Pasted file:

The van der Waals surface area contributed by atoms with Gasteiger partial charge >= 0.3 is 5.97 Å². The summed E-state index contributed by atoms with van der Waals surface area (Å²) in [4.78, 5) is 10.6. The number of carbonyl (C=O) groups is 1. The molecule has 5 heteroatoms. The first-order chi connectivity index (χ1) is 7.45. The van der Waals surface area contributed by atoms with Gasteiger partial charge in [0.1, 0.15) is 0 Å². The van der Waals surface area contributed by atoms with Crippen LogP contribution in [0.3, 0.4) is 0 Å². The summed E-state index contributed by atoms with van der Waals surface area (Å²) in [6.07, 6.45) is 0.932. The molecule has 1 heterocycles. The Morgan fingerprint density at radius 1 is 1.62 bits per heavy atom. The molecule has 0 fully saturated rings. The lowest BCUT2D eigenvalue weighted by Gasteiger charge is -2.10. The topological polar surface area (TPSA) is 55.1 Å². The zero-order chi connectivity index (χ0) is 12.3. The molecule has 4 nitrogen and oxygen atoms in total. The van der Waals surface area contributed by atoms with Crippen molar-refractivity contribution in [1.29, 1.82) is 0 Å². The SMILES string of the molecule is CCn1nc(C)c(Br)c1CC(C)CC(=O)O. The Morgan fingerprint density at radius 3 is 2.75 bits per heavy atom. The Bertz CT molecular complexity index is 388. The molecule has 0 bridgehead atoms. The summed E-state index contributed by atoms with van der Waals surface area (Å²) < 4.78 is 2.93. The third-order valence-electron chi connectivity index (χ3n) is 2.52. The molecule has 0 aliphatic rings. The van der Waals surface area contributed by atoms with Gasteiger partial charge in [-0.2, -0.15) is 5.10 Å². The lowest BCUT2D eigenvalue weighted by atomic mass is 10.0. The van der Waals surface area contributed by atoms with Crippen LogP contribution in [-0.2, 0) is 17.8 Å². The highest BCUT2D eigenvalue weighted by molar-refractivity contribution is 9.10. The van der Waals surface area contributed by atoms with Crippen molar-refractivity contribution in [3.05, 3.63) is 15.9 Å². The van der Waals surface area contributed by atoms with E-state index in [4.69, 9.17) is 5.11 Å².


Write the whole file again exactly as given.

The van der Waals surface area contributed by atoms with Gasteiger partial charge >= 0.3 is 5.97 Å². The summed E-state index contributed by atoms with van der Waals surface area (Å²) in [4.78, 5) is 10.6. The number of carbonyl (C=O) groups is 1. The molecule has 5 heteroatoms. The first-order chi connectivity index (χ1) is 7.45. The van der Waals surface area contributed by atoms with Gasteiger partial charge in [0.1, 0.15) is 0 Å². The van der Waals surface area contributed by atoms with Crippen LogP contribution in [0.3, 0.4) is 0 Å². The summed E-state index contributed by atoms with van der Waals surface area (Å²) in [6.07, 6.45) is 0.932. The molecule has 1 heterocycles. The Morgan fingerprint density at radius 1 is 1.62 bits per heavy atom. The molecule has 0 fully saturated rings. The lowest BCUT2D eigenvalue weighted by Gasteiger charge is -2.10. The topological polar surface area (TPSA) is 55.1 Å². The zero-order chi connectivity index (χ0) is 12.3. The molecule has 4 nitrogen and oxygen atoms in total. The van der Waals surface area contributed by atoms with Crippen molar-refractivity contribution in [1.29, 1.82) is 0 Å². The SMILES string of the molecule is CCn1nc(C)c(Br)c1CC(C)CC(=O)O. The Morgan fingerprint density at radius 3 is 2.75 bits per heavy atom. The Bertz CT molecular complexity index is 388. The molecule has 0 bridgehead atoms. The summed E-state index contributed by atoms with van der Waals surface area (Å²) < 4.78 is 2.93. The third-order valence-electron chi connectivity index (χ3n) is 2.52. The molecule has 0 aliphatic rings. The van der Waals surface area contributed by atoms with Gasteiger partial charge in [-0.2, -0.15) is 5.10 Å². The lowest BCUT2D eigenvalue weighted by atomic mass is 10.0. The van der Waals surface area contributed by atoms with Crippen LogP contribution in [-0.2, 0) is 17.8 Å². The highest BCUT2D eigenvalue weighted by molar-refractivity contribution is 9.10. The van der Waals surface area contributed by atoms with Crippen molar-refractivity contribution in [3.05, 3.63) is 15.9 Å². The van der Waals surface area contributed by atoms with E-state index in [4.69, 9.17) is 5.11 Å².